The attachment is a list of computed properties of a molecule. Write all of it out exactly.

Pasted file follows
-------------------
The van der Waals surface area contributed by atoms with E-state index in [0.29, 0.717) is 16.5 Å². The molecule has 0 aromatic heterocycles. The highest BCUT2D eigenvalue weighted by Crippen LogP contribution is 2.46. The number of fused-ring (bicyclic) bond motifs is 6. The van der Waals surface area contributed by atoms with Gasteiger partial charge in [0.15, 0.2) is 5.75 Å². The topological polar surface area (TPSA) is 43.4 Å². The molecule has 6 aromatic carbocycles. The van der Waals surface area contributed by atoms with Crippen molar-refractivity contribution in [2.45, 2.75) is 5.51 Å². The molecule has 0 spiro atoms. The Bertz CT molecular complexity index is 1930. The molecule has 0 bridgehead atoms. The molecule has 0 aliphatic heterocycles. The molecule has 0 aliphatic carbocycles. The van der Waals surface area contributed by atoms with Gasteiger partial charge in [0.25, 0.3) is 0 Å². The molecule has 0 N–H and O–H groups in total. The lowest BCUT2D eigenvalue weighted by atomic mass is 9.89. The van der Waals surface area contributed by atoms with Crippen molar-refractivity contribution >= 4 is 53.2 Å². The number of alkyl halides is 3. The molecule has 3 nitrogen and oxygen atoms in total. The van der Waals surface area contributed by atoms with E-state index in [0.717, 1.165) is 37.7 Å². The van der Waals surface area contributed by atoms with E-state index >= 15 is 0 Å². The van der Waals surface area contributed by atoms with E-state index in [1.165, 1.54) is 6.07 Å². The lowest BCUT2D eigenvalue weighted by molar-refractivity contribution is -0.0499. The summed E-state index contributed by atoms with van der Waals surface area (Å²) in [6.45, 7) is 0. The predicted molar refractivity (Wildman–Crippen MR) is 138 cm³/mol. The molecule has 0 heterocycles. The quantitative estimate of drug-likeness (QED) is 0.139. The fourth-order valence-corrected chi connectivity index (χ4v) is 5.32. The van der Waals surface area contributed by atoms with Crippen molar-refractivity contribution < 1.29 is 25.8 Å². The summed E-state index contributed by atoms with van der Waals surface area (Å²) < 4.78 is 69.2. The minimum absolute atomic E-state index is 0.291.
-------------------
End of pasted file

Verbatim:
The van der Waals surface area contributed by atoms with E-state index in [0.29, 0.717) is 16.5 Å². The molecule has 0 aromatic heterocycles. The highest BCUT2D eigenvalue weighted by Crippen LogP contribution is 2.46. The number of fused-ring (bicyclic) bond motifs is 6. The van der Waals surface area contributed by atoms with Gasteiger partial charge in [0.15, 0.2) is 5.75 Å². The topological polar surface area (TPSA) is 43.4 Å². The molecule has 6 aromatic carbocycles. The van der Waals surface area contributed by atoms with Crippen molar-refractivity contribution in [2.45, 2.75) is 5.51 Å². The molecule has 0 spiro atoms. The Bertz CT molecular complexity index is 1930. The molecule has 0 bridgehead atoms. The molecule has 0 aliphatic heterocycles. The molecule has 0 aliphatic carbocycles. The van der Waals surface area contributed by atoms with Gasteiger partial charge in [0.25, 0.3) is 0 Å². The molecule has 0 N–H and O–H groups in total. The lowest BCUT2D eigenvalue weighted by atomic mass is 9.89. The van der Waals surface area contributed by atoms with Crippen molar-refractivity contribution >= 4 is 53.2 Å². The number of alkyl halides is 3. The molecule has 3 nitrogen and oxygen atoms in total. The van der Waals surface area contributed by atoms with E-state index in [0.717, 1.165) is 37.7 Å². The van der Waals surface area contributed by atoms with E-state index >= 15 is 0 Å². The van der Waals surface area contributed by atoms with E-state index in [1.165, 1.54) is 6.07 Å². The lowest BCUT2D eigenvalue weighted by molar-refractivity contribution is -0.0499. The summed E-state index contributed by atoms with van der Waals surface area (Å²) in [6.45, 7) is 0. The predicted molar refractivity (Wildman–Crippen MR) is 138 cm³/mol. The molecule has 0 heterocycles. The quantitative estimate of drug-likeness (QED) is 0.139. The fourth-order valence-corrected chi connectivity index (χ4v) is 5.32. The van der Waals surface area contributed by atoms with Crippen molar-refractivity contribution < 1.29 is 25.8 Å². The summed E-state index contributed by atoms with van der Waals surface area (Å²) < 4.78 is 69.2. The minimum absolute atomic E-state index is 0.291.